Sunday, March 01, 2009

Teacher Blogger's Reflections

This is a repost from Wednesday, December 27, 2006

This morning as I was doing my morning routine of checking my emails I got a message, Jason Falls said...

I have a friend who is a teacher. She is part of a group of friends I recently built a blog for, but she heard the word "blog" and insisted I remove all pictures, references to her, her husband, her children, etc. She said because of her work, she could get fired for being associated with the blog.What advice would you give a teacher in her situation. The blog is intended for a group of high school friends, now in their 30s to keep track of one another, their kids, etc. There might be pictures posted (privately) on our Flickr account that has images of us with beers in our hands, etc., but nothing inappropriate or indecent.

I think she is massively overreacting because of her misunderstanding of what a blog is or can be and what her school districts policies (or lack thereof) might be.

Last April 8, 2006, I blogged about The Washington Post's article on Blackboard Blogging " The teachers' lounge -- that secretive place where, students imagine, teachers sip coffee, smoke and gossip about them -- has gone global."

Even before I started blogging I've read and heard of horror stories of people who's been terminated from work for blogging. For reference, here's a list of fired bloggers from The Papal Bull.

But people don't get fired because of blogging, it is their offensive writing and inappropriate content that make them lose their jobs. So the warning from Weblogg-ed "Teachers...Think Before You Blog" because, as what was said in the entry, "I cannot completely disassociate myself from my employer as I carry my school’s name and my job title with me when I blogvangelize in person and in print. My words here, even though they may be my own and in no way reflect the thinking of others at this institution, nevertheless represent the face of that institution whether I like it or not. "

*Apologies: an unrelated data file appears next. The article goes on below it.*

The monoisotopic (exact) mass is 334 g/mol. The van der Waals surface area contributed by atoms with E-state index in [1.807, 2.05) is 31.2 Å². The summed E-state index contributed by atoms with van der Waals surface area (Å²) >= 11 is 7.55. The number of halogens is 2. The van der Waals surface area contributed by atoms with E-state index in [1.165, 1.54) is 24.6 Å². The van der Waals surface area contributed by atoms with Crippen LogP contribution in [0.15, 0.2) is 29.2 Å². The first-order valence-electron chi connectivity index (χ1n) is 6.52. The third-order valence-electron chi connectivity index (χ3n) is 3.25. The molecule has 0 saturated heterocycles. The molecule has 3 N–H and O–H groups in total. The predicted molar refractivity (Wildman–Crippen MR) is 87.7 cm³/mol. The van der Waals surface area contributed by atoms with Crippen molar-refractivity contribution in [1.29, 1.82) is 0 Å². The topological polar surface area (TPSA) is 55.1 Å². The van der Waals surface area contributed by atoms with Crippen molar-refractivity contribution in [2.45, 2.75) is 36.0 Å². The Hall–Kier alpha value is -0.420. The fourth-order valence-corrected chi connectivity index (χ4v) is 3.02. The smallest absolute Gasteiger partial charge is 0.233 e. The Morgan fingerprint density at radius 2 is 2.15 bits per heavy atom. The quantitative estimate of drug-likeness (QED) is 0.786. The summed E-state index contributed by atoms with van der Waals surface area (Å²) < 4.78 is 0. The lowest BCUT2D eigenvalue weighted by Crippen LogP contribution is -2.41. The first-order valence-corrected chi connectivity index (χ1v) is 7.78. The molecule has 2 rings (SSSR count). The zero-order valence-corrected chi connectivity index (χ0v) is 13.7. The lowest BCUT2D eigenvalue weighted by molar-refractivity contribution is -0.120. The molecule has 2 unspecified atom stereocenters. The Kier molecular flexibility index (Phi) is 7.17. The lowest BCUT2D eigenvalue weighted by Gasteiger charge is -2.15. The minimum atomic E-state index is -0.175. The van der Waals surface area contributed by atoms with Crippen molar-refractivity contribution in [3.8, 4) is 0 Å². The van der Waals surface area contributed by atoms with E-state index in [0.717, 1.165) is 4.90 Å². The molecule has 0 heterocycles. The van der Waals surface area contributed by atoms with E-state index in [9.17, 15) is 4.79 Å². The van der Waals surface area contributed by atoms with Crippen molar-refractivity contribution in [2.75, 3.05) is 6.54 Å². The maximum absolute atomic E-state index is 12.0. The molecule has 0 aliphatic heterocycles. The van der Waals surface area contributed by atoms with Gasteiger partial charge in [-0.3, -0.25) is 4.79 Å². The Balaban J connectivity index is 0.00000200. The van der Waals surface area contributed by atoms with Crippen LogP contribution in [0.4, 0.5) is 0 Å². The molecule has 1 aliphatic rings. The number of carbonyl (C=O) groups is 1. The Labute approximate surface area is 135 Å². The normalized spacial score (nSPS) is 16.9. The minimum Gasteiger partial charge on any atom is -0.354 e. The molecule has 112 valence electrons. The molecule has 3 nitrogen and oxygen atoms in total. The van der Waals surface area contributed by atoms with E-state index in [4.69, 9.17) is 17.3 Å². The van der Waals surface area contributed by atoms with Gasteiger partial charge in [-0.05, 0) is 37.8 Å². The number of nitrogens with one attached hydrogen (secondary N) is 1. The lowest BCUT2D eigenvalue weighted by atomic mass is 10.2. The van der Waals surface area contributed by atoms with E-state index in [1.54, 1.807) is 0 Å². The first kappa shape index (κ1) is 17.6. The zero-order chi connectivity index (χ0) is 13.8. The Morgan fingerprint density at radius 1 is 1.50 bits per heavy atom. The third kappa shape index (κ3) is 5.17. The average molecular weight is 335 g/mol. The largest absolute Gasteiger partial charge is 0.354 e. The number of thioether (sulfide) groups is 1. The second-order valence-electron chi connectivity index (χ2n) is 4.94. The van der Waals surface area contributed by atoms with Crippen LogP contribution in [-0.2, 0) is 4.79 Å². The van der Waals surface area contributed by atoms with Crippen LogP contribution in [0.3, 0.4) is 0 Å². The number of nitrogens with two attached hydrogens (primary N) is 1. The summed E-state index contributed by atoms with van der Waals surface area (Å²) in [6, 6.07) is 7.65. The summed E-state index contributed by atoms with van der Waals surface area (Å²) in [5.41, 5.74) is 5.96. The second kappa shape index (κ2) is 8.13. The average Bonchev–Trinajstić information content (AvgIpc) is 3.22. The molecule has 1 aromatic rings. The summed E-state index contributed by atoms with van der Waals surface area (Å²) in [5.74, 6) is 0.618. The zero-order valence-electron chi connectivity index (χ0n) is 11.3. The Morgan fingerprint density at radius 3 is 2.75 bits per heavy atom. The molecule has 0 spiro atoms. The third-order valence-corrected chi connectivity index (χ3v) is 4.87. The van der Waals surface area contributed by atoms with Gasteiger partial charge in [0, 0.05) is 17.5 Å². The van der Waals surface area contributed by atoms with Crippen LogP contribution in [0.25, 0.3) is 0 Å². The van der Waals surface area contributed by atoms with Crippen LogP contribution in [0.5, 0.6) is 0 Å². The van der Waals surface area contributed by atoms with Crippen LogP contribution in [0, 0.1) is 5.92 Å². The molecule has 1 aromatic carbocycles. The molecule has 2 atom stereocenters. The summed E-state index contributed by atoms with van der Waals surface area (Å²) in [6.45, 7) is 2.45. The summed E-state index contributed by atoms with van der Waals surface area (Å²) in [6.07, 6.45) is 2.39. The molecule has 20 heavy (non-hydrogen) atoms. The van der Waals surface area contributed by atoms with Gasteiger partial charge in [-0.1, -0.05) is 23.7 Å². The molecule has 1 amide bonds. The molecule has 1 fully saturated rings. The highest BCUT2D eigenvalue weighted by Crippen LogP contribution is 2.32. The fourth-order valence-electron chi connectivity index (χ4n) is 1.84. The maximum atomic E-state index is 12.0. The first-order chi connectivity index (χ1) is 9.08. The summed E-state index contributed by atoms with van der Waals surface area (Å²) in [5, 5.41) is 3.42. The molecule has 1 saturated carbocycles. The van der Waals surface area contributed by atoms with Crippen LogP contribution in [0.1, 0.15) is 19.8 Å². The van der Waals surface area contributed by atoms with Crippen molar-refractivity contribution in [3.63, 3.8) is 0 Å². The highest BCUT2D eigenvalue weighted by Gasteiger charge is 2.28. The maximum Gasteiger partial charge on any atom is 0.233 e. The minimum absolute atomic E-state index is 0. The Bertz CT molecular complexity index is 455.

So why am I still blogging boldly and squarely unanonymously? I share the belief of Bud the Teacher when she wrote " I teach in a public school. I am accountable to the public. That's fine -- but I want this society to have as much information as possible when thinking about and evaluating schools. My classroom door is usually open; so, too, is this blog."

Thanks goodness, David Warlick, for recommending that schools and districts should establish committees to develop policies that promote blogs as effective learning and communication tools. Some guidelines were proposed in this article of EdTech Focus K-12.If we are really ready to take the risk, we also have to listen to what we always tell our students, we just have to do the right thing so we won't get in trouble.

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